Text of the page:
Selling an enviable lifestyle is big business for China’s internet celebrities. The multibillion-dollar influencer industry is all about turning fans into customers on social media.
With 20 million loyal social media followers and China’s ‘most beautiful face without make-up’, Zhang Dayi is one of the country’s most popular internet celebrities and founder of a multimillion-dollar fashion and beauty empire.
Ms Zhang is a wanghong, or key opinion leader (KOL) – a Chinese internet celebrity taking advantage of the influencer economy.
Chinese influencers bring in eye-watering amounts of cash. In 2016, Ms Zhang’s brand reached $67 million in annual revenue – more than any other Chinese celebrity.
Wilson Hua, a researcher at UNSW Business School, says KOLs are so successful because they build a friendship with their fans, who often send cash directly to the celebrities on live-streaming platforms, where they get instant acknowledgement for their donation.
“Similar to vloggers, fans of wanghong live-streamers feel like they have become their friends,” Mr Hua says. “This is why sending money online is something they share to show their support.”
Turning fans into customers
The phenomenon of user-generated content is not new, but unlike Instagram influencers who monetise content for revenue, KOLs use an influencer incubator business model.
This means the bulk of their revenue is from turning fans into customers of their ‘lifestyle’ products – such as clothing and homewares.
Mr Hua co-authored a research paper on China’s user-generated content with Dr Carmen Leong, lecturer in the School of Information Systems.
The paper describes the industry as a convergence of content and commerce.
“Consumers are attracted to [KOLs’] authenticity, expert and experience-based recommendations and responsiveness to consumer questions,” the authors write.
First, the KOLs build a loyal following on Weibo – one of China’s largest social media platforms with more than 445 million registered users. Then they create products specifically targeted to their fans. They model the products themselves for their own e-commerce stores.
Ms Zhang was a pioneer of this business model. She runs a hugely successful online clothing and beauty store on Taobao – an online shopping website owned by the Alibaba Group.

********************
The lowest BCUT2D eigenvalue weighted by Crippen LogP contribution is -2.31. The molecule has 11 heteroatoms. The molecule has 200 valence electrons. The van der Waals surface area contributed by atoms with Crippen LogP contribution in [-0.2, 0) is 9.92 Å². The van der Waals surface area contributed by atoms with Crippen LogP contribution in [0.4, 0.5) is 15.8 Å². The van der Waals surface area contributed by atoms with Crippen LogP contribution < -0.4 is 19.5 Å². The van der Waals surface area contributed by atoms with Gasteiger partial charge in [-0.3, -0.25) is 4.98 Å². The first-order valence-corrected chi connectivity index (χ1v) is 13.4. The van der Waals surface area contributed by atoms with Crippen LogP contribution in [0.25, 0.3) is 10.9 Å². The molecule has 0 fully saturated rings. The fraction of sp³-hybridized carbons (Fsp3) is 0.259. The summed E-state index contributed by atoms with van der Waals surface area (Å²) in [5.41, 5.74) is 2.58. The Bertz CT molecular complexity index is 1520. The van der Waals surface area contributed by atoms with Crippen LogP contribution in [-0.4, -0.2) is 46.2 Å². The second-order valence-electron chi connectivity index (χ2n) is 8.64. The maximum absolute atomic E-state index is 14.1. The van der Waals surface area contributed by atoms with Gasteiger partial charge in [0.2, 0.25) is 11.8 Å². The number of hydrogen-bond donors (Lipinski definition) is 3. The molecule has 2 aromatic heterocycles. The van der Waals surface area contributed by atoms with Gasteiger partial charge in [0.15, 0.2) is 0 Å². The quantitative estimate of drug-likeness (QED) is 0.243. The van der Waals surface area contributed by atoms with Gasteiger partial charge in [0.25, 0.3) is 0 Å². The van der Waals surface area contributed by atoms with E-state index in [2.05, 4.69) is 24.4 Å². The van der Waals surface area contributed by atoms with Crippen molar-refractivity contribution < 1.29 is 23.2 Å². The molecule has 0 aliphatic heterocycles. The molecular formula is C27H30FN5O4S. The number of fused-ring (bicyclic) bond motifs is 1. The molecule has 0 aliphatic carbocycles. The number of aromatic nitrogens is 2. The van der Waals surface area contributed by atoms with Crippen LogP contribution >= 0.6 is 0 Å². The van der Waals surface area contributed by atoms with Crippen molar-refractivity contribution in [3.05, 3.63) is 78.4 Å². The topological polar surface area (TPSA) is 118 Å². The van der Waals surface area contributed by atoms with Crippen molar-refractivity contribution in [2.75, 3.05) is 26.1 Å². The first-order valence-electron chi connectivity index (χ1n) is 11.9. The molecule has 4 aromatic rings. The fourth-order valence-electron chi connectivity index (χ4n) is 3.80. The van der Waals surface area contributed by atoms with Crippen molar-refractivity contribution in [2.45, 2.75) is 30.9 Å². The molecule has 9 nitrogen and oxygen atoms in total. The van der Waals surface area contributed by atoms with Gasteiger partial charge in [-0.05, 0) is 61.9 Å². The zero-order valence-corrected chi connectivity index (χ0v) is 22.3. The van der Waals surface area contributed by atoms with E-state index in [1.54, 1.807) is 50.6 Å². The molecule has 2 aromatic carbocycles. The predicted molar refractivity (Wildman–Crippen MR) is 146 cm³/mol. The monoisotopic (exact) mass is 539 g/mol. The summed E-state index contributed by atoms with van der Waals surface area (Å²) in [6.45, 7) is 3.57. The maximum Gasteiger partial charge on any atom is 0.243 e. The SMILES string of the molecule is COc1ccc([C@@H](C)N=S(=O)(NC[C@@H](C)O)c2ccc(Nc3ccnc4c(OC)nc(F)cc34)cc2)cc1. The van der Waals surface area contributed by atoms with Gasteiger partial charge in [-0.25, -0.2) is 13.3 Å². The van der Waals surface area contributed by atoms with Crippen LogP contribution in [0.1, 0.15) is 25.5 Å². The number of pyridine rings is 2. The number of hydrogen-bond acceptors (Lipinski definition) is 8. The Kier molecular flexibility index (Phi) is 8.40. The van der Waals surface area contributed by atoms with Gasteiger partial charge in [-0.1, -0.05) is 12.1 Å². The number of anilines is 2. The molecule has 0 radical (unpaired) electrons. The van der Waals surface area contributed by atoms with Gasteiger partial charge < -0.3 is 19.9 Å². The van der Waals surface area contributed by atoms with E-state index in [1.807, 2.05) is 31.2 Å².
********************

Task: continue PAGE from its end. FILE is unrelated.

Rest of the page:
The purchase process is remarkably simple. Fans can tap links on an influencer’s Weibo post that leads directly to the e-commerce page for the item.
Ms Zhang’s Taobao store, bigeve, made more than $20 million in 30 minutes on the November 11 ‘single’s day’ sale last year.
How did they get so famous?
Good looks and consistent posting on social media seems to be the winning formula for internet celebrities, but the real catalyst for the wanghong industry in China is culture.
Cheech Foo is the Director of Ignite China, an Australia-based company specialising in Chinese digital marketing. He says the booming KOL industry is based on China being a high context culture.
“Typical Chinese consumer behaviour is more likely to be influenced by people who they know or trust – this will include family and friends but can also be high-profile individuals such as business leaders, industry experts, singers, actors, athletes and online bloggers,” Mr Foo says. “In a way, the Chinese leverage off one another to act as filters for accelerated decision making.”
KOLs can provide significant marketing value to external brands, too. “They have an already established audience that they have built trust with,” Mr Foo says. “It can be very effective strategy, primarily from a brand awareness point of view, but also can lead to the direct generation of revenue sales.”
Becky Li, a fashion blogger with more than 7.5 million followers on Weibo and WeChat, sold 100 Mini Coopers in just 5 minutes – an example of how successful a lead generation campaign in China can be, Mr Foo says.
Source: NSW Newsroom